• 97803: Medical Nutrition Therapy (MNT); re-assessment and intervention, individual, face-to-face with the patient. Each unit is 15 minutes. Nutrition services providers typically bill 4 units to comprise a 60 minute session, or sometimes 2 units for a 30 minute session if only a quick follow-up is needed.

Group Sessions, a.k.a. Shared Medical Appointment (SMA)

Another option for providing access to nutrition services, is to provide group nutritional counseling sessions for patients. These 'shared medical appointments' are typically 90 minutes, and there is a requirement that that provider needs to give 15 minutes of individual nutritional counseling within the group setting. Group appointments can potentially involve multiple types of providers, offering a "one stop shopping" experience for patients. For example, a SMA could involve 10 patients, along with a pediatrician, nurse practitioner, and dietician. Patients would have short individual counseling with each in the first half of the session, with group activites/education comprising the remainder of the session. These types of appointments can work well when there is a group of patients who would all benefit from the same type of focus in an appointment, e.g., a focus on patients with eating disorders, or on patients looking for advice on sports nutrition. Group sessions can be billed with the following:

  • 97804: This is the CPT code to use for Group Sessions. Sessions must be 2 or more people each. Each unit is 30 minutes.

Nutrition Classes

A third way to provide nutrition education in pediatric settings is to have a dietician provide classes. They can be geared toward just kids, or kids and parents or caregivers. While classes can't be billed through insurance, they can still be a source of revenue by having patients self-pay. Sometimes grants are available. For example, funding is sometimes given to help foster the community medical home model. This model allows patients to access complete care in one facility. Practices will get grant money to hire providers of nutrition services, mental health services, and the like. If available, the cost of classes can be paid for this way, making them available to patients at no cost. Classes can take place during business hours if your practice has a separate community or event space, or they can run after hours in the office. Benefits of nutrition classes include:

  • Fostering community and building support for patients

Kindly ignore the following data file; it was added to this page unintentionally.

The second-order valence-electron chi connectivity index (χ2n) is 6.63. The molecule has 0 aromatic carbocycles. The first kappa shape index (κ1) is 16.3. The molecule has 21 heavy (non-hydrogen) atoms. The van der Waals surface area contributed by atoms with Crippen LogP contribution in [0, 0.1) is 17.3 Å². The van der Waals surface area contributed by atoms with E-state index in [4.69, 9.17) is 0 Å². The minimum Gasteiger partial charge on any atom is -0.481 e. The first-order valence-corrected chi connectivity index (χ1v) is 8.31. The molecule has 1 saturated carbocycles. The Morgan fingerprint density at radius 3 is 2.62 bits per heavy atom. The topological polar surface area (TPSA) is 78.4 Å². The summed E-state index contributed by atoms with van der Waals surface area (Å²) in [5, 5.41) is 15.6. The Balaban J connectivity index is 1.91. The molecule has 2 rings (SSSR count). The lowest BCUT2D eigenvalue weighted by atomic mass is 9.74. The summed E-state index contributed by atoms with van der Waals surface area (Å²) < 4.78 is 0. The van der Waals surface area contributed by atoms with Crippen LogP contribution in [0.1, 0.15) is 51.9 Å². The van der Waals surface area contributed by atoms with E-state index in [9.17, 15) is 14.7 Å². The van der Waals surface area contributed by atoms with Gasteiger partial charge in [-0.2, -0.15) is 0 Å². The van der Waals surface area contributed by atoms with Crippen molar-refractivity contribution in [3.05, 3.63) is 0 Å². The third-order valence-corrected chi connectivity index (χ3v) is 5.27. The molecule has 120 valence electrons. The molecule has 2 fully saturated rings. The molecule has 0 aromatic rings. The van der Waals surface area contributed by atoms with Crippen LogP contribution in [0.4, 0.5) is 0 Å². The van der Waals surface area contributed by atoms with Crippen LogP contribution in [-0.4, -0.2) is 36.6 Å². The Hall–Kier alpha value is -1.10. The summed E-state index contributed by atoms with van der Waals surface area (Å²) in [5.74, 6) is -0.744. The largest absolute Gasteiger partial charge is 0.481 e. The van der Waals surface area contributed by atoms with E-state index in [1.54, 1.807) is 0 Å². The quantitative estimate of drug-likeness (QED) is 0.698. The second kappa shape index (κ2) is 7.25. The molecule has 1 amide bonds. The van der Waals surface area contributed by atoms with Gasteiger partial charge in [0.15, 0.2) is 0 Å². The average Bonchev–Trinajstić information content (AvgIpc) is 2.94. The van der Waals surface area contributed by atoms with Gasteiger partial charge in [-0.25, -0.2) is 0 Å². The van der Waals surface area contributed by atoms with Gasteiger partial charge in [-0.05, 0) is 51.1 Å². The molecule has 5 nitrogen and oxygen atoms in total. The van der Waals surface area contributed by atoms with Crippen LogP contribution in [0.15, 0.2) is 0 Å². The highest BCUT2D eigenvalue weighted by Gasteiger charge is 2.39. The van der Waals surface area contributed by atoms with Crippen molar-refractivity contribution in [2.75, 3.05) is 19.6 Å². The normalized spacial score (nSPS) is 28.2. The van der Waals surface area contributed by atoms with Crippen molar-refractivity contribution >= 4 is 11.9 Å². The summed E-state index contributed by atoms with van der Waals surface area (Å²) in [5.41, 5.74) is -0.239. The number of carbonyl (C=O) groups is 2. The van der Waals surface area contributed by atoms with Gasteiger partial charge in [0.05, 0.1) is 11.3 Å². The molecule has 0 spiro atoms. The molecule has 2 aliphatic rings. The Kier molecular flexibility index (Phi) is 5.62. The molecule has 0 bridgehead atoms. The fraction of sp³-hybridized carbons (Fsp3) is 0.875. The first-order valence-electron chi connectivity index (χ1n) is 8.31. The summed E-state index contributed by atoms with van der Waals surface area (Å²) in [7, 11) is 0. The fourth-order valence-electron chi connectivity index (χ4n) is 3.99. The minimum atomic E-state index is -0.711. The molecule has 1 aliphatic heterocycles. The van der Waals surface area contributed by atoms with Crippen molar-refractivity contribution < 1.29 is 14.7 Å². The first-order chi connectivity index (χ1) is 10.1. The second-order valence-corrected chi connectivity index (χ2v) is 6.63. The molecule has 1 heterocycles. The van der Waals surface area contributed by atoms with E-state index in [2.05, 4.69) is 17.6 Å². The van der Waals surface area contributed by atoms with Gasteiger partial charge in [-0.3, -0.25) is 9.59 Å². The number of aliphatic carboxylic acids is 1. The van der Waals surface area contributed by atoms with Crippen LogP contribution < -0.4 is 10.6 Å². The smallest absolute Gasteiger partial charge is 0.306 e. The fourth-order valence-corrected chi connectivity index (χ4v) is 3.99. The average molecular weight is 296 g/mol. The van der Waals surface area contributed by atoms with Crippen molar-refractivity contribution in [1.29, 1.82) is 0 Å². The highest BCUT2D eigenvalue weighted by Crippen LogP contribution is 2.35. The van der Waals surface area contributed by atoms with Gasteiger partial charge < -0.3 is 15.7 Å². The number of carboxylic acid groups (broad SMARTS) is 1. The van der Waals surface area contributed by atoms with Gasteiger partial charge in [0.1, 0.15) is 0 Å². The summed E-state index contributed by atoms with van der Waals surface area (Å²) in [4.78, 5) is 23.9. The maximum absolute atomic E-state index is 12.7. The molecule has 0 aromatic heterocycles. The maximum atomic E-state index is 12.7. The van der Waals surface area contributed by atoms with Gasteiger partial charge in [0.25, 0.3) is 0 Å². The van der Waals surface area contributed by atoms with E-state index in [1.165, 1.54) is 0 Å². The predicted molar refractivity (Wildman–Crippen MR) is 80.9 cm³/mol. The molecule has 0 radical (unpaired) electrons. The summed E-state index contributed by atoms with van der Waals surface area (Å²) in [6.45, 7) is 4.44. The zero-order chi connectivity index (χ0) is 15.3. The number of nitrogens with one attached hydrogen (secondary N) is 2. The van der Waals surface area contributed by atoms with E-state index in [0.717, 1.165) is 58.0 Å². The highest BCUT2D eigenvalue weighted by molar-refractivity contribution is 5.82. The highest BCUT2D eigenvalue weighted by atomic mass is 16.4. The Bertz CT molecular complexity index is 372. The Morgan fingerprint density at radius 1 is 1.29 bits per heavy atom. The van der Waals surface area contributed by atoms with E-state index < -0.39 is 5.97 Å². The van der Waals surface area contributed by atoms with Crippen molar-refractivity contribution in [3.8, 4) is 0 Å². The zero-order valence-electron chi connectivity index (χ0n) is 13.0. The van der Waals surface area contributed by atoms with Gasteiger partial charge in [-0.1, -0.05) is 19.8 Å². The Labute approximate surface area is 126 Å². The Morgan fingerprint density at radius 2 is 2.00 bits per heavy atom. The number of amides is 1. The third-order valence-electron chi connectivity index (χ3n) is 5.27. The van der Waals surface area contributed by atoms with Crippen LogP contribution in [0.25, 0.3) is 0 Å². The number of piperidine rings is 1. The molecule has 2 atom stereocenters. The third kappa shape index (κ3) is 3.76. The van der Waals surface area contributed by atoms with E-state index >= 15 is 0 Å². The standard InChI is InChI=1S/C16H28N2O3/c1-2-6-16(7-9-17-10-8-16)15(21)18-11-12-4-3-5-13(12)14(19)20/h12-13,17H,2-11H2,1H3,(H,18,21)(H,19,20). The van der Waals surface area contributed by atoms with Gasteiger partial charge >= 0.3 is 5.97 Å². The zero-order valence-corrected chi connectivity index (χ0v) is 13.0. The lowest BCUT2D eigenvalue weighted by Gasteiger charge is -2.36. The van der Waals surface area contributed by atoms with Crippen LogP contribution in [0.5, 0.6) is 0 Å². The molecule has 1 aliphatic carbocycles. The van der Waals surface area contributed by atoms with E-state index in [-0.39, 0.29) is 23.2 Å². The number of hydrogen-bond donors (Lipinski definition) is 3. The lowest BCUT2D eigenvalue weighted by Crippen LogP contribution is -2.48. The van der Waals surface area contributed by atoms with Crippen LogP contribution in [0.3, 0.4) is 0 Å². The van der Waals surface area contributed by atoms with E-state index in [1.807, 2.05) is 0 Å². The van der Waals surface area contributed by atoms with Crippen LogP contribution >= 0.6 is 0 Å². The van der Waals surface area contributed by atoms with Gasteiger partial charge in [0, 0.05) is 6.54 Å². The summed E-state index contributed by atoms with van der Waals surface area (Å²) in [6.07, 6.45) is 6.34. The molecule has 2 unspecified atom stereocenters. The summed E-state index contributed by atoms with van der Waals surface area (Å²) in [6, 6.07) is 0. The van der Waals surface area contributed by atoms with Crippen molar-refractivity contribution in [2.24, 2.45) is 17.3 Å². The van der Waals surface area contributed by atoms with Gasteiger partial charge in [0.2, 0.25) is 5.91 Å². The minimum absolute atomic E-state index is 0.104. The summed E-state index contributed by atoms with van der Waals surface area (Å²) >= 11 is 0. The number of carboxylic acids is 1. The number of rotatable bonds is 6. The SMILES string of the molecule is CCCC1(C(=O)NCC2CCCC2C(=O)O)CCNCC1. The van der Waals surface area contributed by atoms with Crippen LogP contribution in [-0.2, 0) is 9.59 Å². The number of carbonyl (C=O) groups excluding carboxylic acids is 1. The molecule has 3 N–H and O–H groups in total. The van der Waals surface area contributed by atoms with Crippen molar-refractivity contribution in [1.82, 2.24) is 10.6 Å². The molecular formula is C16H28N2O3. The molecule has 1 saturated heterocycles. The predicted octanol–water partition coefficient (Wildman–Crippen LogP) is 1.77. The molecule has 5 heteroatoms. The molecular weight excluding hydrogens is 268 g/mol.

• Learning new techniques
  • Less picky eating as kids are more likely to try eating things that they made
  • Practice activities together, such as mindful eating

Practices can offer several nutrition classes that focus on specific themes. For example:

  • Weight loss
  • Meal planning for families and teens
  • Picky eating
  • Sports nutrition

What to Look for When Hiring a Dietician for Your Practice

Look for someone who will provide a full assessment and dietary analysis for your patients. It's good to find someone who will involve and work with parents, unless the patient is older and wants to work alone. This person will also work to create full meal plans and goals for your patients. Most importantly, Leslie suggests finding someone who is skilled in Motivational Interviewing (MI), a technique she finds works well with patients. With this approach, dieticians focus on helping kids create goals, they discuss 'healthy eating' rather than weight, and they don't use language that instills any sense of shame around eating or weight. With MI, the practitioner facilitates the patient coming up with the goal on their own. This creates greater adherence to the plan, since patients own it on a more personal level.

How Should You Set Up Nutrition Appointments in Your Pediatric Practice?

There are a variety of ways to set this up - you can see what works best for your practice. Your practice's front office staff will usually handle the scheduling. With your staff making the appointments, it's easy for patients to set up an appointment while they are already there seeing the pediatrician. And ease of scheduling means greater follow through for patients. Appointments are most often an hour, but if there are patients who only require quick follow-ups, then you could schedule a series of 30 minute sessions.

In terms of billing, some dieticians will do their own billing. Other times, your practice does the billing for them and takes a percentage of the insurance payment. Although you can hire them, most dieticians work as independent contractors who will pay your practice rent. That said, they should carry their own professional liability insurance so that they are not on your practice's insurance.

After-school hours tend to work well for nutrition appointments. If your office offers evening or weekend hours, that is also a good option. Alternatively, the dietician could use the office during off hours. Your office is a fixed cost. You pay for it whether it is in use or not. Renting space to a provider during off hours is a great way to offset those fixed costs.

While there are several good reasons to add nutrition services to your practice, the most compelling is that is vastly increases the quality and convenience of care for your patients. Additionally, it can be a good source of additional revenue and will make your practice stand out amongst the competition.

Additional Resources

Whole Health Nutrition

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Courtney Edelson

For several years, Courtney Edelson was the Marketing Content Manager at PCC. She wrote for the PCC Blog, and created additional content to keep pediatricians up to date on important healthcare industry news and trends. In addition to being a lifelong writer, Courtney brought nearly a decade of healthcare practice management experience to her work.